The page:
Chinese Study Links High Autoantibody Levels Against PD-1 to Lupus Disease Activity

Jose Marques Lopes, PhD avatar

by Jose Marques Lopes, PhD |

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DN2 B-cells, lupus activity

Patients with new-onset lupus erythematosus (SLE) have high levels of autoantibodies against programmed cell death protein 1 (PD-1), an immune response co-inhibitor, new research from China shows.

The study, “Elevated serum autoantibodies against co-inhibitory PD-1 facilitate T cell proliferation and correlate with disease activity in new-onset systemic lupus erythematosus patients,” appeared in the journal Arthritis Research and Therapy.

Although the precise mechanisms triggering SLE-related pathology remain unknown, available evidence suggests that, once immune tolerance is compromised, T-cells are the primary contributors to appearance of the disease and its progression.

PD-1 plays an inhibitory role in immune response after T-cell activation, thereby maintaining the balance of immune tolerance. Studies in mouse models showed that PD-1 deficiency plays a key role in the pathogenesis of autoimmune diseases.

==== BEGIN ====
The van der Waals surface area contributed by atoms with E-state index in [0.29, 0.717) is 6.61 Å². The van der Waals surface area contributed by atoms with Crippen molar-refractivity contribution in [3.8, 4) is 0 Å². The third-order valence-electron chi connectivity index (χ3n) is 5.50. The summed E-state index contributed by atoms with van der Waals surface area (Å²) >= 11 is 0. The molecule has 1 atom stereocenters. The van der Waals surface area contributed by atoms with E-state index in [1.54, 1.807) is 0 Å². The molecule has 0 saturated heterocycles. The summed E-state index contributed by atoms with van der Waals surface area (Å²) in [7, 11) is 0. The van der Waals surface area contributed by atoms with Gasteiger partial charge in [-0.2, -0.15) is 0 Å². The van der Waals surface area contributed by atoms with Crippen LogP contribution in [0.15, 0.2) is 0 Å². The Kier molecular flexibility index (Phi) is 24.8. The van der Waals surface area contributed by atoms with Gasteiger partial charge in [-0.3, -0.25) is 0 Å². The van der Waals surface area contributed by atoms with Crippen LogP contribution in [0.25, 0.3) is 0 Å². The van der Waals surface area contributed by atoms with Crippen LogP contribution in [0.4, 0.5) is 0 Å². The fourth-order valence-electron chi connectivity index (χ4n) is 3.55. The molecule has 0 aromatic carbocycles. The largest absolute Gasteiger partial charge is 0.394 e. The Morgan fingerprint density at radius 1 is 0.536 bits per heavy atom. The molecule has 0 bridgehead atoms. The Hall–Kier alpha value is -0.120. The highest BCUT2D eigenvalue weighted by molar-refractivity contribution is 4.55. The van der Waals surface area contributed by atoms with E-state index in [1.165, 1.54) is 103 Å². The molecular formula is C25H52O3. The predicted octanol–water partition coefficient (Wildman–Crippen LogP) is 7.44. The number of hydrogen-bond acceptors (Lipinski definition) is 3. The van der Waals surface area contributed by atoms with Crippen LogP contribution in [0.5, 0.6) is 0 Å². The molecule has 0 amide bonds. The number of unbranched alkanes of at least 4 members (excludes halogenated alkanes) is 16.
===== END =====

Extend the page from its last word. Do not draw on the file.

Researchers led by Chengde Yan of the Shanghai Jio Tong University School of Medicine found lower levels of PD-1 in the T-cells of SLE patients. They also discovered that such patients had more neutrophils (white blood cells that play a key role in innate immune responses) containing PD-1 ligand — which triggers SLE activity and severity. This evidence suggests a critical role of PD-1 in SLE. However, the serum profile of autoantibodies against PD-1 in SLE remains to be determined.

The team detected serum levels of anti-PD-1 autoantibodies in 90 untreated new-onset SLE patients, 50 with rheumatoid arthritis, 50 with primary Sjogren’s syndrome, 25 with ankylosing spondylitis — a type of spinal arthritis — and 80 healthy controls. Scientists also  analyzed the correlation of anti-PD-1 autoantibodies with clinical manifestations and laboratory parameters related to new-onset SLE, and measured the effect of purified anti-PD-1 autoantibodies from SLE patients on T-cell proliferation in vitro.

The results showed increased levels of anti-PD-1 IgG (the most common type of antibody), especially in new-onset SLE patients with typical symptoms of the disease, including malar rash, arthritis, serositis  and hematological, renal and neurological involvement. Importantly, serum levels of anti-PD-1 IgG were linked with SLE disease activity.

Furthermore, purified anti-PD-1 IgG collected from SLE patients facilitated T-cell proliferation in the presence of dendritic cells, which are antigen-presenting cells of the immune system.

“The current study indicates, for the first time, that the serum levels of co-inhibitor autoantibodies against PD-1 are elevated in new-onset SLE patients and are associated with disease activity in SLE,” the team concluded. “Autoantibodies against PD-1, facilitating T cell proliferation, revealed a new insight into the function of negative regulation signals involved in the pathogenesis of SLE.”